- Crime Victim Care receives funding to promote mental health & wellness in refugee & immigrant community
- NWS: Dry and cooler conditions are expected through tomorrow night
- 2015 Health Care Awards call for nominations
- Embassy video highlights renovation project and the challenges in a busy venue
- TinCaps ReCap: TinCaps complete walk-off sweep
- Sixth-, ninth-grade students get ready for the new year
- NWS: Severe storms are possible tonight after 10 p.m.
- FWPD: Critical Shooting Investigation, 6000 block of Bunt Drive
- Asher welcomes new Media Coordinator, Yvonne Sly
- Group uncovers lack of developmental screening for Allen County kids
Wells Streetscape Improvements ribbon cutting – 11/12/2009
A little late, but here’s photos and video from the Wells Streetscape Improvements ribbon cutting ceremony held November 12, 2009.
Press release from the City:
Mayor Henry cuts ribbon on Wells Street streetscape improvements
Project demonstrates continued commitment to neighborhoods, commercial corridors
(November 12, 2009) Joined by Wells Street business owners, Fort Wayne Mayor Tom Henry today cut the ribbon between new bollards for additional pedestrian safety to mark the completion of improvements to Wells Street between the old Wells Street bridge and Huffman Street.
“Cutting the ribbon today on the Wells Street streetscape improvement project shows commitment to Fort Wayne’s commercial corridors, which are often anchors for some of the city’s oldest, most historic neighborhoods,” Mayor Henry said. “The improvements here are for everyone: pedestrians, bicyclists, drivers, property owners and business patrons. The Wells Street business district has recently seen remarkable investment from both private business owners and the public sector. Streetscape improvements can only enhance the experience for anyone who visits this key location that’s immediately north of downtown.”
Balancing the needs of vehicles, pedestrians and bicyclists, this streetscape improvement project added new sidewalks, several bump-out areas for improved pedestrian safety, gateway markers and fixed banner signs, benches, bollards, bike racks and brick-paver inserts in the sidewalk. The contractor also milled and resurfaced the roadway pavement.
In 2007 members of the Wells Corridor Business Association worked with the Fort Wayne chapter of the American Institute of Architects to hold a workshop about potential for streetscape improvements that would create a visual identity for Fort Wayne’s second oldest business district while also improving safety for pedestrians.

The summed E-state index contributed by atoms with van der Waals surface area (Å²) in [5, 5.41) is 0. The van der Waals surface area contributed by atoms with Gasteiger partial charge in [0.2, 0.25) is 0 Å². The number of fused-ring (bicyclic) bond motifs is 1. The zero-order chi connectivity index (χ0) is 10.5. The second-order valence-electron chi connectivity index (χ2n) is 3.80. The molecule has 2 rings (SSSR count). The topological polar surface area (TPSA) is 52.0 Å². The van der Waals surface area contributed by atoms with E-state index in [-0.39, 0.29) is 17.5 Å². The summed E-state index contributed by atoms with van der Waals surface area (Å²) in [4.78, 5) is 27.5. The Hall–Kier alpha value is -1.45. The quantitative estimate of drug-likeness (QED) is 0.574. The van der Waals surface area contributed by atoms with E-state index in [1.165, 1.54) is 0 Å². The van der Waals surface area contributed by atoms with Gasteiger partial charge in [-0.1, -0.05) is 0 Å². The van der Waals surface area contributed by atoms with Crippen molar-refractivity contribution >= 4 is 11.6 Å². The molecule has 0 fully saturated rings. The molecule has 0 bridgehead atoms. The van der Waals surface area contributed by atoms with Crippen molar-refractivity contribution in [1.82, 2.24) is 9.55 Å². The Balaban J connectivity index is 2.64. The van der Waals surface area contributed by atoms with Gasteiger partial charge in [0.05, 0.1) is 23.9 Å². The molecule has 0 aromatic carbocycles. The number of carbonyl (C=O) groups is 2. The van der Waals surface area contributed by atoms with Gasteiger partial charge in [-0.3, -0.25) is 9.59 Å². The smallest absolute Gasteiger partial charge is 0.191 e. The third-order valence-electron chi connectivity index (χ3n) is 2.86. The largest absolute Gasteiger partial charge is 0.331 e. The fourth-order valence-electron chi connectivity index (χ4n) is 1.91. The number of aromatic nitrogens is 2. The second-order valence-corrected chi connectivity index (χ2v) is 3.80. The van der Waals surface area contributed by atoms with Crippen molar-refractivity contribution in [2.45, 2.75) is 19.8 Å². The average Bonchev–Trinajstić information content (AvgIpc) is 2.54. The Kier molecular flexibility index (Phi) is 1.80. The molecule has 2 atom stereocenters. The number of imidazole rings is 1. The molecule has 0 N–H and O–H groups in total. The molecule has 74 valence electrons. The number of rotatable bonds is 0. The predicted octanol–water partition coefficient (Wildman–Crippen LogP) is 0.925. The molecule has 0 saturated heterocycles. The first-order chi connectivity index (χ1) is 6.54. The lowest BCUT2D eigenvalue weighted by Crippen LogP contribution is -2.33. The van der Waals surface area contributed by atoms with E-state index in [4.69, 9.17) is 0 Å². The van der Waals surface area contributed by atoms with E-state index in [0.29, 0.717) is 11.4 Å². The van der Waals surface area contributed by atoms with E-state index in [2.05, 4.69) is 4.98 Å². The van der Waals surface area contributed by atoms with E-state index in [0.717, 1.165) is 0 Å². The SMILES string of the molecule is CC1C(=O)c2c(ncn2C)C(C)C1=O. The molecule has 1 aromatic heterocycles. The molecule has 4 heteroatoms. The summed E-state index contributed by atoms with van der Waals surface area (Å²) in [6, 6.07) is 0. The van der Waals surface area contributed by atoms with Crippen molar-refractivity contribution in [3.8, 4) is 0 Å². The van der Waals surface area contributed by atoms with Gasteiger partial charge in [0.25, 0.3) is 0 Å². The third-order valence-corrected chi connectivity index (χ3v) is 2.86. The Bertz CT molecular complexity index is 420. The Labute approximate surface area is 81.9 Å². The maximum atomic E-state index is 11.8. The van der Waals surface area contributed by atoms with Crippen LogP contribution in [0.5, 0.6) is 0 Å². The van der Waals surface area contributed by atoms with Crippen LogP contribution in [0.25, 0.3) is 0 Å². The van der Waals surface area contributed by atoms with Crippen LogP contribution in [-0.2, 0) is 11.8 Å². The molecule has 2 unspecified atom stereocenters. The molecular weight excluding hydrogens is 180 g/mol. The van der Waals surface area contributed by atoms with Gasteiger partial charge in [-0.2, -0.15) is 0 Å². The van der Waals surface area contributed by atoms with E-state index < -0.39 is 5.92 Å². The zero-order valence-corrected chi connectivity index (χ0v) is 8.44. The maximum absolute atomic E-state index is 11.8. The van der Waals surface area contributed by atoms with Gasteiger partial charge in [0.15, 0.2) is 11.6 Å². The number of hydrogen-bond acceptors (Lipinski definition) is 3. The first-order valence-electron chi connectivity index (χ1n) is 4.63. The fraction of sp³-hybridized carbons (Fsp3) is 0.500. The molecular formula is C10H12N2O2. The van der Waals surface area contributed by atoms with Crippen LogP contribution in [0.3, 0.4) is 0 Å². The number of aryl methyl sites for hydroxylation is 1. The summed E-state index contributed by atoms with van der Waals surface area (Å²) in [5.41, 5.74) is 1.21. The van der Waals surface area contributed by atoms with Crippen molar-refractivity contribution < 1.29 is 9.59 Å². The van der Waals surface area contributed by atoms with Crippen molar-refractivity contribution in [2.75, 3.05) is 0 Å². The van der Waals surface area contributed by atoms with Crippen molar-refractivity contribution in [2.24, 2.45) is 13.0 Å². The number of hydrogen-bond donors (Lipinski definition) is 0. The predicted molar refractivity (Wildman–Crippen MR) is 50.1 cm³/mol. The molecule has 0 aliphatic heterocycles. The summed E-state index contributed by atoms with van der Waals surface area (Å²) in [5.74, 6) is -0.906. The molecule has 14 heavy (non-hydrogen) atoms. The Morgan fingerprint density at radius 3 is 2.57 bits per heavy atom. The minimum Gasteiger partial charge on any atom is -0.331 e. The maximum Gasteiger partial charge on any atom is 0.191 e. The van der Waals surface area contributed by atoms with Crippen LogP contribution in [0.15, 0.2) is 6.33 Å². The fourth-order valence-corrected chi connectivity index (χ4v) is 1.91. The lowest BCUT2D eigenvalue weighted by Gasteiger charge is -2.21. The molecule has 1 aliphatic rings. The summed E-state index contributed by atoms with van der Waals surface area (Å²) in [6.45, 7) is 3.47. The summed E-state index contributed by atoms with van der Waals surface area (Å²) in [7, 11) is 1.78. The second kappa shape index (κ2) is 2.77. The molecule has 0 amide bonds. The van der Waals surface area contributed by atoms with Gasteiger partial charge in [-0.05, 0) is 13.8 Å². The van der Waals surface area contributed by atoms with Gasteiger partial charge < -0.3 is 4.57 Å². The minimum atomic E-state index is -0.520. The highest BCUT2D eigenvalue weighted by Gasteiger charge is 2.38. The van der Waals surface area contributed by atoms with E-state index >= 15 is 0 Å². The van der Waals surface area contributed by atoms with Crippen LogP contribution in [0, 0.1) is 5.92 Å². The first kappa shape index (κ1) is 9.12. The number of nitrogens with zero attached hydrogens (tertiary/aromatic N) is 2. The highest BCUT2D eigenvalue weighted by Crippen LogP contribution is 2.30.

Building on momentum from the AIA charette, two local firms, LandPlan Group and E-Tech, worked with the City’s Public Works and Community Development divisions and business and property owners along Wells Street to design this context-sensitive project.
Context-sensitive streets balance safety and mobility for all transportation modes. The resulting comprehensive design responds to the demand of multiple modes of travel: motorists, pedestrians, bicyclists and mass transit. It also considers adjacent land uses, local densities and nearby destinations.
“Once again, here on Wells Street, we are seeing how ideas and concepts of Fort Wayne residents can become reality through effective urban planning,” said Community Development Director John Urbahns. “The City believes in engaging the public in planning to help create actual, tangible results that produce further opportunities for private investment and thriving neighborhoods.”
Since 2006, the Wells Street corridor has seen substantial private investment including Richard’s Bakery, Sloan Funeral Home, Don Chavez, and Pepsi Co., plus Hyde Bros. Booksellers and G.I. Joe’s participated in the City’s 2009 Commercial Façade Grant program.
“The City’s investment in Fort Wayne’s second oldest business district has brought back safe pedestrian connectivity in a beautiful streetscape that resembles the historic Wells Street pedestrian bridge,” said Judi Wire, president of the Wells Corridor Business Association and owner of Great Panes Glass Co. “This inviting atmosphere will help promote continued reinvestment on this corridor and links us to the revitalization efforts happening downtown.”
The City funded the $792,000 project with a $550,000 federal Community Development Block Grant, $49,000 of City Council CEDIT contributions and about $200,000 from the 2009 CEDIT bond.
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